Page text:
Biggest Customer Engagement Mistakes

//Biggest Customer Engagement Mistakes
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Biggest Customer Engagement Mistakes

By | 2017-04-18T17:51:48+00:00 November 4th, 2016|Customer Experience|0 Comments

Talk with Tim

Got questions about Customer Success? Ask Tim. Tim Conder is Vice President of Customer Success here at Bolstra, and has a wealth of knowledge he’s chomping at the bit to share. Ask him anything about how to get from your current state to an organization with best practices geared specifically toward helping YOUR team get YOUR customers to reach THEIR goals. Tweet #TalkwithTim or click here to submit your question.

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What is the biggest customer experience mistake you see companies making?

The biggest customer experience mistake is not making customer engagement / success a priority. This includes:

  • focusing solely on the single sales transaction,
  • failing to follow up with the customer, and
  • not understanding the customer’s goals with the solution (why did they buy?).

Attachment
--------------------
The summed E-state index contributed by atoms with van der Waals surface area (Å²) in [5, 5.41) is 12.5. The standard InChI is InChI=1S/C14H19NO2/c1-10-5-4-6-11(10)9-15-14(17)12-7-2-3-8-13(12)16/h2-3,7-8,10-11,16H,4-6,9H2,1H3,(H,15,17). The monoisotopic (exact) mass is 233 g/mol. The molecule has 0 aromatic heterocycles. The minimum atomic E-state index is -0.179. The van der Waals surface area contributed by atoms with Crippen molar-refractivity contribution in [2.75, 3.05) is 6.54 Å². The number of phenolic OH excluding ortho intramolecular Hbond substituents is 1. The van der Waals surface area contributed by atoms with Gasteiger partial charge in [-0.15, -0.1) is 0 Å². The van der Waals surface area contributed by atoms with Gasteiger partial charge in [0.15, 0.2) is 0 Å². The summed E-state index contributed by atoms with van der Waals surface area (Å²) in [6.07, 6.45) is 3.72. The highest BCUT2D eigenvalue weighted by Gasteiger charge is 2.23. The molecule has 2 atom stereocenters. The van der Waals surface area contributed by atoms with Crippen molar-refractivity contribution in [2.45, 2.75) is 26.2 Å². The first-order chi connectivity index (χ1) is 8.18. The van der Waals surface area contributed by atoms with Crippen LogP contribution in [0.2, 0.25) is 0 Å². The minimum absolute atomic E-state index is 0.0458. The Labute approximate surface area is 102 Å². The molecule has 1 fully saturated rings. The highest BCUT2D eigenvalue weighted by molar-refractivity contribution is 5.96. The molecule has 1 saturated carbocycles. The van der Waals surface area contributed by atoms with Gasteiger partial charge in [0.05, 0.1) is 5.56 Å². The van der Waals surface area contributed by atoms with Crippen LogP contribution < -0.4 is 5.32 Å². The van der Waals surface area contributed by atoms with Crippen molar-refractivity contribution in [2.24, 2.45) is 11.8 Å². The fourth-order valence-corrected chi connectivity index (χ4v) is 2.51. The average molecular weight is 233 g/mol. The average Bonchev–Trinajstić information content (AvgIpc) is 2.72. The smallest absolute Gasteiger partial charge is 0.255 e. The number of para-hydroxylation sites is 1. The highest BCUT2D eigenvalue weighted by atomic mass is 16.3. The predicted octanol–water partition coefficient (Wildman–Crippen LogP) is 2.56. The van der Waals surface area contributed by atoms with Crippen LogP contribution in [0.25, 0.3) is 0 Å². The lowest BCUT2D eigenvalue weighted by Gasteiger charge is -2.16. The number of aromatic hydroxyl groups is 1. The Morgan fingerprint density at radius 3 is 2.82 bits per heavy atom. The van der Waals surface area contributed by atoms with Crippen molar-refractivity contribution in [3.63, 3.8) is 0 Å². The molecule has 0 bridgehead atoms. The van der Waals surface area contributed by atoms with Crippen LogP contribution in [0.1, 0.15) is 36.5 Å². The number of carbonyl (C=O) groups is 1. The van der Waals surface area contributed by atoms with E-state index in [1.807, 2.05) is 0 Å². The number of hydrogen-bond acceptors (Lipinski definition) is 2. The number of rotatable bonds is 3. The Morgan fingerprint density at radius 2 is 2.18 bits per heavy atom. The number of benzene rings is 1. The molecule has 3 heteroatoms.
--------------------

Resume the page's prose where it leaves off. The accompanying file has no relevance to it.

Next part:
These mistakes lead to loss of value for the customer and churn. With a positive experience, they will more likely renew and also become advocates for your business.

It is important to be available, but even more important is being proactive. We shouldn’t wait until the customer reaches out to us, or calls out an issue. How much better will their experience be with your solution if you are the one to call them or fix an issue they didn’t even know they had?

To be proactive at Customer Engagement, you should be asking yourself:

  • How much thought have I given to the steps that are required to ensure my customer is successful in achieving an outcome?
  • Can I articulate their key areas of responsibility and delivery?

We should be able to articulate the steps and timeline that will lead to their success. This is key to earning a customer’s trust.

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Furthermore, understanding customer needs at different points will ensure your team is adequately prepared to show empathy and right-size relationships with additional services. Here’s a list of 5 categories of customer needs that encompasses most of what your customers could use help with:

  • missing skill sets
  • inadequate depth of experience
  • competing demands
  • inability to manage change
  • cost of ownership

We recommend that teams routinely take time to brainstorm needs which will help your team increase their level of empathy, in addition to creating new levels of service that will address your customer’s unique needs.

There’s more where this came from. Keep the questions rolling!

About the Author:

Tim Conder

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